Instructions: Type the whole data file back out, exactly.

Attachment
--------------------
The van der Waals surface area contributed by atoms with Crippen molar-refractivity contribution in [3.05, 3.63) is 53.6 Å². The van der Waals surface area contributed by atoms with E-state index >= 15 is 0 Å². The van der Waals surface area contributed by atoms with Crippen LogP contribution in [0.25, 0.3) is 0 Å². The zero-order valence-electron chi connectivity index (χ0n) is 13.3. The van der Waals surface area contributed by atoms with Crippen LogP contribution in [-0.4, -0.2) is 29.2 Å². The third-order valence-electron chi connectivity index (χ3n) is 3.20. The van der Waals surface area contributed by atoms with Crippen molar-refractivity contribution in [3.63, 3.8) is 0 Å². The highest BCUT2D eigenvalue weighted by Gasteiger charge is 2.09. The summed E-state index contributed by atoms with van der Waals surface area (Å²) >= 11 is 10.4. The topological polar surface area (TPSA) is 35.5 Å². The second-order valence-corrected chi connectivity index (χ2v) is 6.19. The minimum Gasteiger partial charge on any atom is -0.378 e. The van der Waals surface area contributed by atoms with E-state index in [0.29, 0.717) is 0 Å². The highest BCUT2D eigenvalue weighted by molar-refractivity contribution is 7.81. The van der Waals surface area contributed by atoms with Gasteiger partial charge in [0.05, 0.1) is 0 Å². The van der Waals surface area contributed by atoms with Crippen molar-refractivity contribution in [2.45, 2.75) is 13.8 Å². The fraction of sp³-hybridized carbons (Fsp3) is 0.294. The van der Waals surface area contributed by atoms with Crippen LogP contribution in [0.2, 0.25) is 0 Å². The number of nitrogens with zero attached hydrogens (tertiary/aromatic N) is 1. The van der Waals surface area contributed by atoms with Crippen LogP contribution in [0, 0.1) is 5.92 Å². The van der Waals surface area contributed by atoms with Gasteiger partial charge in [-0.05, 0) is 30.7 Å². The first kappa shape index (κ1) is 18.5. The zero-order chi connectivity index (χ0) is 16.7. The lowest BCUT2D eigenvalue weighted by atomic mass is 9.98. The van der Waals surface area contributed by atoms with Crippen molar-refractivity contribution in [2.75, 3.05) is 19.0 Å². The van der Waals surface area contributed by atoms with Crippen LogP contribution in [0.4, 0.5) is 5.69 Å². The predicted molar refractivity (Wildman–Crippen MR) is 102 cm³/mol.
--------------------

The van der Waals surface area contributed by atoms with Crippen molar-refractivity contribution in [3.05, 3.63) is 53.6 Å². The van der Waals surface area contributed by atoms with E-state index >= 15 is 0 Å². The van der Waals surface area contributed by atoms with Crippen LogP contribution in [0.25, 0.3) is 0 Å². The zero-order valence-electron chi connectivity index (χ0n) is 13.3. The van der Waals surface area contributed by atoms with Crippen LogP contribution in [-0.4, -0.2) is 29.2 Å². The third-order valence-electron chi connectivity index (χ3n) is 3.20. The van der Waals surface area contributed by atoms with Crippen molar-refractivity contribution in [3.63, 3.8) is 0 Å². The highest BCUT2D eigenvalue weighted by Gasteiger charge is 2.09. The summed E-state index contributed by atoms with van der Waals surface area (Å²) >= 11 is 10.4. The topological polar surface area (TPSA) is 35.5 Å². The second-order valence-corrected chi connectivity index (χ2v) is 6.19. The minimum Gasteiger partial charge on any atom is -0.378 e. The van der Waals surface area contributed by atoms with E-state index in [0.29, 0.717) is 0 Å². The highest BCUT2D eigenvalue weighted by molar-refractivity contribution is 7.81. The van der Waals surface area contributed by atoms with Gasteiger partial charge in [0.05, 0.1) is 0 Å². The van der Waals surface area contributed by atoms with Crippen molar-refractivity contribution in [2.45, 2.75) is 13.8 Å². The fraction of sp³-hybridized carbons (Fsp3) is 0.294. The van der Waals surface area contributed by atoms with Crippen LogP contribution in [0.2, 0.25) is 0 Å². The number of nitrogens with zero attached hydrogens (tertiary/aromatic N) is 1. The van der Waals surface area contributed by atoms with Crippen LogP contribution in [0, 0.1) is 5.92 Å². The van der Waals surface area contributed by atoms with Gasteiger partial charge in [-0.05, 0) is 30.7 Å². The first kappa shape index (κ1) is 18.5. The zero-order chi connectivity index (χ0) is 16.7. The lowest BCUT2D eigenvalue weighted by atomic mass is 9.98. The van der Waals surface area contributed by atoms with Crippen molar-refractivity contribution in [2.75, 3.05) is 19.0 Å². The van der Waals surface area contributed by atoms with Crippen LogP contribution in [0.4, 0.5) is 5.69 Å². The predicted molar refractivity (Wildman–Crippen MR) is 102 cm³/mol.